With the 2014 TUDOR United SportsCar Championship completed, the series’ technical department has launched its first major off-season information gathering project. According to Scot Elkins, IMSA’s managing director of technical regulations, comprehensive testing with the cars that comprise the GT Daytona class is being performed with one goal in mind.
“We have one engine from each GTD manufacturer going on the dyno – those are the ones we pulled at Petit,” Elkins told RACER. “And then we have one chassis from each GTD manufacturer that’s going in the [wind] tunnel during the second week of November. It’s all a validation and data gathering test. We’re not trying to do performance balancing on the engines, because that’s not really how the GT3 spec works.
“We’re going in and giving ourselves a good idea of where everyone is and building a database on how certain restrictor sizes affect each engine. From there, we have the data and know if we change a restrictor by five millimeters, it impacts each engine by a verified amount.”
IMSA’s GTD engine testing follows the same procedure it used earlier in the year to map how restrictor changes affected DP and P2 engines. Charting GTD aerodynamic changes is being performed for the same purpose.
“We’re looking at the same kind of thing in the tunnel, and it gives us better data to make decisions on any changes to GTD aero next year,” Elkins added. “It also helps us improve the accuracy of our sim models. And this kind of testing really helps confirm the real influence of restrictor changes or wicker changes. We’ve seen a restrictor change might not make that much of a difference on one engine, but reducing revs does the trick, so it’s also a process of confirming which type of changes will produce the result we’re looking for. We’ll run different RPMs on the dyno, different restrictors, and build a deeper [Adjustment of Performance] table.”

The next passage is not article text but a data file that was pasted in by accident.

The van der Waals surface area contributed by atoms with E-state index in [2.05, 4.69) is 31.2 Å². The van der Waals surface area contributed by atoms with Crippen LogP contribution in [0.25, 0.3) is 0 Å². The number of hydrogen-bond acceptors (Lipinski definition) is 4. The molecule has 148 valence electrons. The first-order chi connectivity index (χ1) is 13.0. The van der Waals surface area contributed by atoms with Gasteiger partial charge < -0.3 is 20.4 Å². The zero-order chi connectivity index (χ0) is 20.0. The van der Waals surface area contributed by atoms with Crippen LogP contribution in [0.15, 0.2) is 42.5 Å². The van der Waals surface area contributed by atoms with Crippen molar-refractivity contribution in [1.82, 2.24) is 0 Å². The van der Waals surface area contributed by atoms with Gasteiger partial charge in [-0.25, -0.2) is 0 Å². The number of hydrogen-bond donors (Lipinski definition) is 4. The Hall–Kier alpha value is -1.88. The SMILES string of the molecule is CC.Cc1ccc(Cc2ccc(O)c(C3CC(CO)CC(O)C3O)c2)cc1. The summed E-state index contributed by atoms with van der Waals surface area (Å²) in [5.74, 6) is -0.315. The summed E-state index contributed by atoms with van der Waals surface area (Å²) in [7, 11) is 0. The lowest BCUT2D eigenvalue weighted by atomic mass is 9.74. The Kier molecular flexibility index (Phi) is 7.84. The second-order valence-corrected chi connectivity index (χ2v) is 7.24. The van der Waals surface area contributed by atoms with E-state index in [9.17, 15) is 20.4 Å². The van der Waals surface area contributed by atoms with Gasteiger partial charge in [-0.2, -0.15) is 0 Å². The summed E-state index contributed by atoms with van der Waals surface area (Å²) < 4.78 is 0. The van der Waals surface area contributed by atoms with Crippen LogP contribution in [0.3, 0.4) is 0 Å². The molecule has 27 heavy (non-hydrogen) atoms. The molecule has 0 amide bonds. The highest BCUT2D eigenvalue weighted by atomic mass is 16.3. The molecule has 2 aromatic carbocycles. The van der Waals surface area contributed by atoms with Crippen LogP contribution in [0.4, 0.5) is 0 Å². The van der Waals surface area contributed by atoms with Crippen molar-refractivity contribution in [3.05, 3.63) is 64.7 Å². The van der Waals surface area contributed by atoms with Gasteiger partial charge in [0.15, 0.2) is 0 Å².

With new P2 coupes coming into IMSA next year, Elkins also expects to spend some time evaluating the aerodynamic differences between the open-top cars that raced in Prototype and the latest offerings from HPD and Ligier.
“We’re going to take them to the wind tunnel and get a feel for their aero sensitivities and continue working from the baseline we had [for the Ligier] at COTA and Petit,” Elkins explained. “They are definitely improved in a lot of areas, so we’ll see where they are in terms of Le Mans trim for Daytona, which is the first race they’ll run, and we have a pretty good idea on restrictors with the HPD engine.
“And we’ve been in conversation with the folks at Judd to get that process started with Krohn’s Ligier. We’ll also be in the tunnel with the DP cars as we try to balance the new Corvette C7 bodywork. There’s plenty of work for everyone to do that will keep us busy during a short off-season.”